Oranges Are Women’s Best Friend for Stroke Prevention
Diamonds may sparkle and look good, but for better health and stroke prevention, women’s best friend may be oranges, according to the authors of a new study in Stroke. Citrus fruits, especially oranges and grapefruit, contain a type of flavonoid also found in dark chocolate that reduces the risk of stroke.
Oranges shine for stroke prevention
The steady stream of results from nutritional studies tends to have one thing in common: they involve recommendations to eat specific whole, natural foods to help reduce the risk of developing certain diseases or symptoms.
This latest study, conducted by investigators at Norwich Medical School of the University of East Anglia in the United Kingdom, is no exception, and the findings are not surprising given what scientists have uncovered thus far about the value of flavonoids. But the information is important for women, who suffer stroke more often than men.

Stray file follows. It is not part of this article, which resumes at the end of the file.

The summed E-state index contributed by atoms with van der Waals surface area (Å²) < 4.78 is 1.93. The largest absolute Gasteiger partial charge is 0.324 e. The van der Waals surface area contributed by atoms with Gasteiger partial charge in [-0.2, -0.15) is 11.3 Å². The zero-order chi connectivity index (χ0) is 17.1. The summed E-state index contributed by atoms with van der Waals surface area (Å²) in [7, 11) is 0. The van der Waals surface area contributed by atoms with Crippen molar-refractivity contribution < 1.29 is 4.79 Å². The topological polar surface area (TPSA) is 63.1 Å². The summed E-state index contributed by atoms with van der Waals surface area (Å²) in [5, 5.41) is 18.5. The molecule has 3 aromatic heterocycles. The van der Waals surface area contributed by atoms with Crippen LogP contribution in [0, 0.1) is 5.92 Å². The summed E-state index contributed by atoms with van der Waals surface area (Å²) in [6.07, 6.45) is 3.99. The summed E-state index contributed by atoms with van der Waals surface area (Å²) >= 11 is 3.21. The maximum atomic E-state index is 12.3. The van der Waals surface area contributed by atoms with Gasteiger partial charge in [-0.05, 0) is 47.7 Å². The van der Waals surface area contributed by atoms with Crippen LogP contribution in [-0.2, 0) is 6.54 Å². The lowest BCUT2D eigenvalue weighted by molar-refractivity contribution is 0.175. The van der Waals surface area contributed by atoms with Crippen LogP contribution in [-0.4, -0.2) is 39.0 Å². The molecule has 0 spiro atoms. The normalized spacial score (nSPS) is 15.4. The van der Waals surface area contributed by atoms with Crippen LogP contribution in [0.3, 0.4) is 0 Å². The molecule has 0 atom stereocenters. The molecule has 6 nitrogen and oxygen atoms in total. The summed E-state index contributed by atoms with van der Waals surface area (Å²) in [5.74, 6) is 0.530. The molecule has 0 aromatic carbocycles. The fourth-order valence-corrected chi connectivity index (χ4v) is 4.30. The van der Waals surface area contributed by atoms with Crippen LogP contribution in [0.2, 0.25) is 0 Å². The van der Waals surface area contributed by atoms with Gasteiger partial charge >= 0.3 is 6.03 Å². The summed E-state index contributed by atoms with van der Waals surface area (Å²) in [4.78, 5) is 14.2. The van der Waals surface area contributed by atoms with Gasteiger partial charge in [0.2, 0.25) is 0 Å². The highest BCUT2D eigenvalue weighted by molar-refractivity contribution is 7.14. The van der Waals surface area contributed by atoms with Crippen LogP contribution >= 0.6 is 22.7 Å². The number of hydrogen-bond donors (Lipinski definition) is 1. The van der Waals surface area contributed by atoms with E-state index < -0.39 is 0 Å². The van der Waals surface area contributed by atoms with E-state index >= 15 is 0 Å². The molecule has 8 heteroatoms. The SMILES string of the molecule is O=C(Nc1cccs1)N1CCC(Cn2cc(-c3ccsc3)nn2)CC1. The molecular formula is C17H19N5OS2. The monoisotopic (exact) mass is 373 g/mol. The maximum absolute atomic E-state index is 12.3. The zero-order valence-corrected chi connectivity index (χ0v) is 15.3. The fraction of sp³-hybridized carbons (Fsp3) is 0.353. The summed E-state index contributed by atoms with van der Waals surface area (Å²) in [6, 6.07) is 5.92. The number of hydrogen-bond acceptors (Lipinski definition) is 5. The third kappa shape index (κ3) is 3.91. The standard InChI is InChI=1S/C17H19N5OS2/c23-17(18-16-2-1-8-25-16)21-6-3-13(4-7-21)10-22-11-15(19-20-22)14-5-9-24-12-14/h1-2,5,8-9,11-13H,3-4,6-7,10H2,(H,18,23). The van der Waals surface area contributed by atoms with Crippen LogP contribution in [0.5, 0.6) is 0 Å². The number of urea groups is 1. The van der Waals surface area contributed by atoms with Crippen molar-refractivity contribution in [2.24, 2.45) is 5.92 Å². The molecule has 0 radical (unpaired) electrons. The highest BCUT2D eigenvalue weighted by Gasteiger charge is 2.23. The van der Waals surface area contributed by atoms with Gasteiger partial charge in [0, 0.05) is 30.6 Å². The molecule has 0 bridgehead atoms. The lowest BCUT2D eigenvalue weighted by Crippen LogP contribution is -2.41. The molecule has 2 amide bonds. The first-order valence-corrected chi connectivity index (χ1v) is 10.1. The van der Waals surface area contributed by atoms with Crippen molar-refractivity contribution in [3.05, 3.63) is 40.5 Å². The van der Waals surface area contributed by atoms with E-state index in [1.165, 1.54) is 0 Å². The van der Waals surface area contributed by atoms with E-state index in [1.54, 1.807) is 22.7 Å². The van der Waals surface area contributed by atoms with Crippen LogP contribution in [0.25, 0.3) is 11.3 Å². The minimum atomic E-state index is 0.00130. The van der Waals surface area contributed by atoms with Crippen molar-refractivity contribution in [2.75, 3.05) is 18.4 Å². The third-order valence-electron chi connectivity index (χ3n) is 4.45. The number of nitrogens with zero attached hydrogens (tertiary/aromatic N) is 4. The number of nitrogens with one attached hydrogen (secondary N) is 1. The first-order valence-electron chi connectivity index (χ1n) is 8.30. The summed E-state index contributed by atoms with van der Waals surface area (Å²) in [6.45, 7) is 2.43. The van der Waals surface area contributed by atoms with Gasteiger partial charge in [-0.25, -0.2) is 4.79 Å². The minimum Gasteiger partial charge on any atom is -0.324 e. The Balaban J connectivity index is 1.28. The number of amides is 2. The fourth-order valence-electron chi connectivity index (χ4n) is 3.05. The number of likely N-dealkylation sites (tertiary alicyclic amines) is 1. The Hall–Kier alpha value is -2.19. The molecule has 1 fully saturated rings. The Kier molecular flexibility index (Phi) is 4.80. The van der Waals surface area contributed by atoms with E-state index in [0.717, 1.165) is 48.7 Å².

In fact, 425,000 women have a stroke each year, which is about 55,000 more than men. Women may also experience symptoms of stroke that differ from those of men (see below, “Stroke symptoms in women”).
In this new study, the researchers set out to identify which foods that contain different types of flavonoids have an impact on the risk of stroke. A stroke is also known as a cerebrovascular event because blood flow to part of the brain (“cerebro”) is stopped by a blockage or an embolism (ischemic stroke), or there is bleeding in the brain (hemorrhagic stroke).
The data for the study came from the Nurse’s Health Study, which was initiated in 1976. Investigators under the guidance of Dr. Aedin Cassidy, professor of nutrition at Norwich Medical School, evaluated 14 years of follow-up data from 69,622 women who had reported their dietary intake every four years.
Cassidy and his team were most interested in the amount of fruits and vegetables the women had consumed and any links between the different types of flavonoids and the risk of stroke.